Let’s look at the cost introduced by Transit Gateway. In this architecture, the Transit Gateway is attached to two VPCs and the VPN connection. You pay for each connection per hour. The fixed rate for this depends on your Region - for example, in the Ohio Region, the cost is $0.05 per attachment. You additionally pay a data processing charge for each GB that was sent from a VPC or VPN connection to the Transit Gateway. This is priced at around $0.02 per GB, depending on your Region. 

So for a full month of utilization, which would be around 730 hours, you would pay $0.15 per hour total service charge for the three connections. This comes out to be $109.50. And if you process 1024 GB, which is 1 TB, across all connections, the data processing cost would be $20.48, for a total monthly Transit Gateway cost of $129.98. 

Regardless of which endpoint you choose, you then have to add in the costs for the VPN connection itself. This is cost factor number three. For each connection hour that the line is provisioned and available, you pay $0.05 an hour per Site-to-Site VPN.

Considering 730 hours of utilization, and two Site-to-Site VPN connections, the total cost of this service fee would come out to be $73 dollars per month. 

Then you have to consider data transfer. This is cost factor number four. Data transfer into AWS through the VPN is free, however, data transfer out does eventually come at a cost. It uses a tiered pricing model, based on how many GB you send out of the VPN connection. This depends on your Region, however, we’ll use the Ohio Region as an example. For this Region, the first 100 GB are free each month, then the next 10 TB of data transfer is priced at $0.09 per GB. After that, there are different costs based on the amount of data you transfer out. 

So let’s say you transfer 500 GB of data out of the Region. The first 100 GB of data are free, leaving 400 GB of data to be priced at $0.09 per GB, which costs $36 total monthly.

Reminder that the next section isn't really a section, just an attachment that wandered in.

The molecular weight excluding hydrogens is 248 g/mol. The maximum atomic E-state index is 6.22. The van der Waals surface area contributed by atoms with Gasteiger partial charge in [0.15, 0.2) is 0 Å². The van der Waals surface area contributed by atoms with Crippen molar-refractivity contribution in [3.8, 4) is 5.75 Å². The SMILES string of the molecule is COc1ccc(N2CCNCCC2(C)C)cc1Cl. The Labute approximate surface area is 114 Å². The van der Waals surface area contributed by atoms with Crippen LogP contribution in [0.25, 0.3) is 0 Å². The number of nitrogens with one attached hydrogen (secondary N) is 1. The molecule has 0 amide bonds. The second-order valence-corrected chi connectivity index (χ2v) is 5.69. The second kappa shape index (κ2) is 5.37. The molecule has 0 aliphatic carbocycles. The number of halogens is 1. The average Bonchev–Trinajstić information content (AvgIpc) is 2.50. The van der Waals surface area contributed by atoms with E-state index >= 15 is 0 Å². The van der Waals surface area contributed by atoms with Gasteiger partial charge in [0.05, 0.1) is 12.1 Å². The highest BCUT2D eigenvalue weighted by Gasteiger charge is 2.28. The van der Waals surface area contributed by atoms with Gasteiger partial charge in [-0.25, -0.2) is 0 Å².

If you’re transferring large amounts of data out of AWS consistently over a long period of time, this data transfer rate can end up increasing your total bill and potentially make VPN more expensive than a more permanent option like Direct Connect. That’s why Site-to-Site VPNs are best for temporary connectivity, where you're transferring smaller amounts of data between your environments. 

Outside of the basic cost factors, you have optional costs based on the features you enable. 

For example, as an optional cost factor, you can choose to enable Accelerated Site-to-Site VPN. This is only available if you terminate your VPN connection through Transit Gateway - not EC2 or virtual private gateway. 

This enables you to route traffic over edge locations using the AWS Backbone to reach your AWS resources. The idea is it provides better performance than your VPN - however, anything with better performance usually comes at a price increase and that’s true with this feature as well. 

To route traffic over the Backbone, this feature uses two Global Accelerators. You pay for both of these Global Accelerators each hour the connection is active. For both Global Accelerators, the hourly fee is $0.05. That means, for a full month of utilization, you will pay another $36 dollars on top of your existing Transit Gateway and Site-to-Site VPN fees. 

You will additionally have to pay a data transfer premium fee with Accelerated Site-to-Site VPN. These fees depend on the source Region and the destination. For example, if you’re routing traffic between Regions in America and Europe, you pay $0.015 per GB for 1,000 GB of traffic. So if you transfer 1000 GB of data, you pay $15. 

That brings us to the end of the video. In summary, the four main cost factors were: the Customer Gateway, the AWS Gateway if you select either the unmanaged EC2 instance or Transit Gateway, the Site-to-Site VPN service charge, and data transfer. That’s it for this one - see you next time. 

About the Author

Alana Layton is an experienced technical trainer, technical content developer, and cloud engineer living out of Seattle, Washington. Her career has included teaching about AWS all over the world, creating AWS content that is fun, and working in consulting. She currently holds six AWS certifications. Outside of Cloud Academy, you can find her testing her knowledge in bar trivia, reading, or training for a marathon.